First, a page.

That is why I take issue with an overbearing government support structure. When it falls it takes even more down...

Comment number 413.
11 Minutes ago

"jefff1979" 408

I don't think it's government they look too, it's society. The riots weren't about the unemployed, but about the disaffected. Thatcher created an underclass, and the current underclass is often second generation. The poverty creates dysfunctional families (many causes, poverty always has), and so the circle is complete - they join a gang that becomes their 'family'.

Comment number 414.
7 Minutes ago

That's why government dependance is so dangerous. "

But what is the alternative?

Comment number 415.
6 Minutes ago

"That's why government dependance is so dangerous"

The problem is that this is almost required to a great extent. In a profit-based model, if there is no profit in a benevolent, system of looking after the lower rungs of society, it won't happen. And with just under 500k job vacancies with 2.45million unemployed, approx 80% of those on the dole literally have no choice in the matter.

Comment number 416.
peter Baston
6 Minutes ago

Super-cop might want to remember that the LAPD insignia and credo says " To Protect and Serve " and not " To Scare the crap out off "

Any beat cop will tell you that when you lose the respect of the people on your beat that's where the rot starts and the riot begins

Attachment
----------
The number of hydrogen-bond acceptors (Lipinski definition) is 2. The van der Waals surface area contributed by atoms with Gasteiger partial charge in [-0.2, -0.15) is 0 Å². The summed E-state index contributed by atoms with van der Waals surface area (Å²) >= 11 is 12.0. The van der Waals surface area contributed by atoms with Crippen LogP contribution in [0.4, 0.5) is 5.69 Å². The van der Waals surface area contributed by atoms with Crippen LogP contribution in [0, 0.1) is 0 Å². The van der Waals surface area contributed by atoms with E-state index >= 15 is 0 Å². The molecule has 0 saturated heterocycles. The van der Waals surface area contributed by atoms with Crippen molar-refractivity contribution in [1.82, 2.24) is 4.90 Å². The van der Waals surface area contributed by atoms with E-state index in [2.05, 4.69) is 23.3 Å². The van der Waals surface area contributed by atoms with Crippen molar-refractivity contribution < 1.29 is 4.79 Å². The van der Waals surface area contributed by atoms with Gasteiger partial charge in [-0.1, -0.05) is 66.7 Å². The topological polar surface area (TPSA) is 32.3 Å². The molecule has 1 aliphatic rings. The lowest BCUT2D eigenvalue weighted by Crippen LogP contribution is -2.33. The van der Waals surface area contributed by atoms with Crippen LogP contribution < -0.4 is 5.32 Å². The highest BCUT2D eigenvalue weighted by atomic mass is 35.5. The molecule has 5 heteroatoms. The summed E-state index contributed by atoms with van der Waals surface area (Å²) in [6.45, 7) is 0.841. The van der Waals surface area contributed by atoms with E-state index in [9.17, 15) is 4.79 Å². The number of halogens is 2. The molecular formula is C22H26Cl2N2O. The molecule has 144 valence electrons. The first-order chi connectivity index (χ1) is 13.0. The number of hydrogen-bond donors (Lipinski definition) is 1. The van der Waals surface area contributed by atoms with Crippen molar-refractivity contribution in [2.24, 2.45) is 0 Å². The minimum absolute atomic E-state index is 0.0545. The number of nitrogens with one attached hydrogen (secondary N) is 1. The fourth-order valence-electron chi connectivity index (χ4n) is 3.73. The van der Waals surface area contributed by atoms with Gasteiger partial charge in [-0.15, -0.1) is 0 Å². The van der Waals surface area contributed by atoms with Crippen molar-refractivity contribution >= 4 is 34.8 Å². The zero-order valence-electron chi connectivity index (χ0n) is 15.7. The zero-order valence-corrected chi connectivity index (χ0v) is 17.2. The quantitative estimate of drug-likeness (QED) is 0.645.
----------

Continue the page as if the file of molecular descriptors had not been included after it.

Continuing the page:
Respect is totally different to fear or are we going to study Syrians crowd control and bring in Tanks and Warships

Comment number 417.
14th August 2011 - 19:12


"The problem is is that this is almost required to a great extent."

It is, in a sense, required. That was done by design, that is my point. It's not like the politicians did this with the idea that these people would actually be happy. The politicians created this underclass to insure votes. Now that it's in motion, it will be up to individuals and families to get out.

Comment number 418.
14th August 2011 - 19:19

"it will be up to individuals and families to get out"

Very chilling thought. So along with everything else that poverty and opportunity disequilibrium throws at these people, they are also faced with societal abandonment at the most fundamental level. If they think their is no hope, perhaps they believe there is nothing to lose by opportunistically taking what they can...

Comment number 419.
14th August 2011 - 19:22

"jefff1979" 417

I think this where our two societies start to diverge. We talk about keeping the rich rich, whereas you talk about votes. It might amount to the same thing, but up to the mid 80's we had true left vs. right (we now have 2 x centre right). We lost 100% employment in the late 60s and dealt with it, I don't think the US has realised that it has yet to address that issue.

I can only hope that Richard is wrong.